This book addresses the questions about the believer's relationship to the Torah (the five Books of Moses, or the Pentateuch) and its commandments (the Law):
Though this book is based on more than a decade of academic research, it is written with the non-academic reader in mind and provides easy-to-understand answers to the questions related to the Torah and does so in a manner thoroughly rooted in a careful reading of the biblical text.
At a time when there is much confusion about the believer’s relationship to the law of Moses, Reading Moses, Seeing Jesus brings clarity, and it does so with light, not heat. What a helpful book for all followers of Yeshua, but particularly for Messianic Jews. Authors Postell, Bar, and Soref maintain a high and respectful perspective of Torah while demonstrating its continued role of pointing to the One of whom Moses wrote. If you want to understand the significance of the Torah and its relationship to those who are followers of Messiah, read this outstanding book. And while reading, keep your Bible at hand, take notes, become enlightened and be transformed.
—Michael Rydelnik, Professor of Jewish Studies and Bible, Moody Bible Institute
Most Christians believe the apostle Paul’s assertion to Timothy that ‘all Scripture is inspired by God and profitable’ for disciples of the Lord Jesus Christ. But how many Christians truly study the Old Testament in their own devotions, or feel that they really understand the differences in—and the relationship between—the Old and New Testaments? Reading Moses, Seeing Jesus is a tremendous resource for anyone interested in understanding the ‘whole counsel’ of Scripture, the fundamental purpose of the Mosaic law, the power of the Messianic prophecies, and how to engage in effective and fruitful Jewish evangelism and discipleship. I absolutely loved this book and highly recommend it to pastors and lay people alike!
—Joel C. Rosenberg, New York Times best-selling author, Bible teacher and founder of The Joshua Fund
The discussion of the law and believers in Messiah has been a topic of discussion ever since Jesus showed up and many Jews and Gentiles proclaimed him as the fulfillment of promise. This is a brilliant little book showing Torah was not just about law but also about the prospect of promise and the need for that Messiah. What Torah promised pointed ultimately of the need for God working from within. That message rings loud and clear in this book with an explanation to match.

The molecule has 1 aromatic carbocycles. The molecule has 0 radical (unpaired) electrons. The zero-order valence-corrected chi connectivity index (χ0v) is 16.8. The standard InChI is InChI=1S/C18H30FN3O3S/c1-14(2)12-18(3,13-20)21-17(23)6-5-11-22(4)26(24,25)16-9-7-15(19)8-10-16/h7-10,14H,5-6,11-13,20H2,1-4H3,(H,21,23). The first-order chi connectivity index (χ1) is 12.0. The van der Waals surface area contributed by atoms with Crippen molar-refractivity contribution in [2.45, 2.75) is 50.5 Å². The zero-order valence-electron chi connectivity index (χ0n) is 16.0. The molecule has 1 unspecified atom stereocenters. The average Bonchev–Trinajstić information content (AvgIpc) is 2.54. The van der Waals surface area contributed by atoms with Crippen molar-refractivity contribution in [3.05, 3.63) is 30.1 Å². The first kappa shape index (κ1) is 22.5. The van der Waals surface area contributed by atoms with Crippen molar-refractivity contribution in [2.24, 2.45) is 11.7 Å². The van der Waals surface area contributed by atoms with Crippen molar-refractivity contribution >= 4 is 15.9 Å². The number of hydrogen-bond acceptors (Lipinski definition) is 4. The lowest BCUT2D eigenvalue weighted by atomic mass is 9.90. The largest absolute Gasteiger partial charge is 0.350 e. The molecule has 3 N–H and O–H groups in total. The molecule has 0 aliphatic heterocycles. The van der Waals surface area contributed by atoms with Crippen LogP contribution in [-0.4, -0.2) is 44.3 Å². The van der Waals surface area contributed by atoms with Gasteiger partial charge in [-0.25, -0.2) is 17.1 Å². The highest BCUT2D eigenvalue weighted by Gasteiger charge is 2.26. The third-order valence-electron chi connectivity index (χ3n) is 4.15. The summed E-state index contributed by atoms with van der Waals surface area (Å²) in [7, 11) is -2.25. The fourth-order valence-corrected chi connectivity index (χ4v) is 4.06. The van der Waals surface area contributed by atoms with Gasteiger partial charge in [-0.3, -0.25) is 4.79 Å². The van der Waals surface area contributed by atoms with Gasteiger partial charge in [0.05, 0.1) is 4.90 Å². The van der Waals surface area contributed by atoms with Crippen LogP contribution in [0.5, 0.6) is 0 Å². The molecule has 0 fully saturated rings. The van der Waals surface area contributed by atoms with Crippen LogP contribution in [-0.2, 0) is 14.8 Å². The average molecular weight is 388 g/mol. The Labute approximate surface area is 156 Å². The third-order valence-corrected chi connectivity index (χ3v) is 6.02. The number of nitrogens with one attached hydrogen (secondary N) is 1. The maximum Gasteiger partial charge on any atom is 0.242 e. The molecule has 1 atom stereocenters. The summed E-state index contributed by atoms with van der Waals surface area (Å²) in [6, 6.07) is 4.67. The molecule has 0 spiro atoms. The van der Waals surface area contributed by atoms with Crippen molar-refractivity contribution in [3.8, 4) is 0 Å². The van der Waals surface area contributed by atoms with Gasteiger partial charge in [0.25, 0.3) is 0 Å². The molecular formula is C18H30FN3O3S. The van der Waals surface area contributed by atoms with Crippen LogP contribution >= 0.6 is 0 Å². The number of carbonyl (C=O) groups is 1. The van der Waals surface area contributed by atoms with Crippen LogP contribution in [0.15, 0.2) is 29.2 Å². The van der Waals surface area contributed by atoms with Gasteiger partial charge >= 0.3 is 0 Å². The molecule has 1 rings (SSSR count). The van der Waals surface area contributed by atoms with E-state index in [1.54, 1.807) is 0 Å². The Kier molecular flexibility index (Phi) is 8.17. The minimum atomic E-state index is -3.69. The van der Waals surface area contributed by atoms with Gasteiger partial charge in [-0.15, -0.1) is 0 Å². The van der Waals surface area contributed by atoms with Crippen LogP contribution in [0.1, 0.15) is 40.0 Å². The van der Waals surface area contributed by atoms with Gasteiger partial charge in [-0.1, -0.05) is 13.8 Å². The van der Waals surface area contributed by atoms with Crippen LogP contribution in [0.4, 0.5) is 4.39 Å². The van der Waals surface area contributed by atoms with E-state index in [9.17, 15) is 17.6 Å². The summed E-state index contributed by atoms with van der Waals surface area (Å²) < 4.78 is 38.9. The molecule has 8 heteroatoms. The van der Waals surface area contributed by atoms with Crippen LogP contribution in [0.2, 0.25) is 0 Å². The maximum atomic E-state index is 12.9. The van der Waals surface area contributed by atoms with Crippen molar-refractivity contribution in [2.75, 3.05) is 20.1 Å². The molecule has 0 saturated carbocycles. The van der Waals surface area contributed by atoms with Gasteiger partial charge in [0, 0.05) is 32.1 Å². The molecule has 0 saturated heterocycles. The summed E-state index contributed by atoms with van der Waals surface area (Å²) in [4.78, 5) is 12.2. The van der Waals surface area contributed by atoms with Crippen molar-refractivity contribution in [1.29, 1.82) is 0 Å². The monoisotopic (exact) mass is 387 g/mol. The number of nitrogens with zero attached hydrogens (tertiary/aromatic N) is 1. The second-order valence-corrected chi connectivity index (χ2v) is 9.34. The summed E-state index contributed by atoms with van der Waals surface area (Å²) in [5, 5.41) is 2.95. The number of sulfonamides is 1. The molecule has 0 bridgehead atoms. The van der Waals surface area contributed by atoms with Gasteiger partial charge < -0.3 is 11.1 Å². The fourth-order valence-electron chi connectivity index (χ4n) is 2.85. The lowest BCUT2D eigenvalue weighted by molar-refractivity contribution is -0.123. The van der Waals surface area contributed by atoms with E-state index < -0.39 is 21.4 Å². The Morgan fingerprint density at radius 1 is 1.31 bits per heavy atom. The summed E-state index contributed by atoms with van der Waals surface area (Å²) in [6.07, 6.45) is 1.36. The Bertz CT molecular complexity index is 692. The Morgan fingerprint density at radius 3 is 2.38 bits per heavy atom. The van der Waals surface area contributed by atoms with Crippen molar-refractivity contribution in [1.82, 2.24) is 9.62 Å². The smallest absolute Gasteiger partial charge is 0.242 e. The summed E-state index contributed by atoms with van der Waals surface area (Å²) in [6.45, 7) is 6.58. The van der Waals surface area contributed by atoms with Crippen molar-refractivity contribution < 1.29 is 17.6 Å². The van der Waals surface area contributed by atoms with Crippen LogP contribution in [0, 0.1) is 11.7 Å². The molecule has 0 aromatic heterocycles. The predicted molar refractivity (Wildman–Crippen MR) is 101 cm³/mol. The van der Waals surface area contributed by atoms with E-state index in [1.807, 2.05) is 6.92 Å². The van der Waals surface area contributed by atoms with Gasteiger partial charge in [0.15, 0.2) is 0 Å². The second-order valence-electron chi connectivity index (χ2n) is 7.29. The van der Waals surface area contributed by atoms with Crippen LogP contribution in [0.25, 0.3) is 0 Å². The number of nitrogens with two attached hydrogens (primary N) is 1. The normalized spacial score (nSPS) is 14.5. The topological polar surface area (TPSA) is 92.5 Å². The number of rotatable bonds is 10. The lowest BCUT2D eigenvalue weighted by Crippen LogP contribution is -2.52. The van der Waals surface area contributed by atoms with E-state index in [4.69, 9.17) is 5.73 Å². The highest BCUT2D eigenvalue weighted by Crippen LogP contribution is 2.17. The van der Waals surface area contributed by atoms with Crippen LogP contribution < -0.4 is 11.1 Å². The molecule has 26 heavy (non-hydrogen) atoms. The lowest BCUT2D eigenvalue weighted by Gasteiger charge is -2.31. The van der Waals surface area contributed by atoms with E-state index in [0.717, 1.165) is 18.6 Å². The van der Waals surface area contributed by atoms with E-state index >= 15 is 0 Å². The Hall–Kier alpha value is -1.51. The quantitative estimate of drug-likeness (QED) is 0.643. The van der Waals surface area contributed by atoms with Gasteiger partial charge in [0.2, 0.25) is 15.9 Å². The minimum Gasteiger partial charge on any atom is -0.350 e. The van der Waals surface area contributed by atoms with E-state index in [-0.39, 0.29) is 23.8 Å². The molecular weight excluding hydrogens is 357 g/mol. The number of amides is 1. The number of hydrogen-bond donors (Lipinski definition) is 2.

—Darrell L. Bock, Executive Director for Cultural Engagement, Howard G. Hendricks Center for Christian Leadership and Cultural Engagement; Senior Research Professor of New Testament Studies, Dallas Theological Seminary
As a professor and student of the Bible, I found fresh insights in this book that clarified the trajectory of the whole of Scripture. Highly recommended!
—George H. Guthrie, Professor of New Testament, Regent College, Vancouver, BC
“The ultimate purpose of the book of Jeremiah is not to get Israel to keep the Law so they will not be exiled. The ultimate purpose is to tell us how God will graciously save Israel in spite of their disobedience, through the Messiah and the new covenant (Jer. 30–33).” (Page 29)
“Scripture gives us several functions of the Law: tutor, shadow, theology, love, wisdom, and prosecuting attorney.” (Page 84)
“Faith is what God expects from Israel as the proper response to their Sinai experience.” (Page 33)
“The fact that Moses so clearly prophesies Israel’s disobedience and exile at the end of the Torah strongly suggests that Adam’s story is written with Israel’s future disobedience in mind.” (Page 28)
“First, Israel’s experience with God at Mount Sinai does not achieve its stated purpose, namely, a response of faith. Second, Israel’s transgression, after the Law is given, results in death.” (Page 30)
Seth Postell (PhD in Hebrew Bible) is the Academic Dean at Israel College of the Bible.
Eitan Bar (DMin) is ONE FOR ISRAEL’s Director of Media and Evangelism.
Erez Soref (PsyD in Clinical Psychology) is the President of ONE FOR ISRAEL and Israel College of the Bible.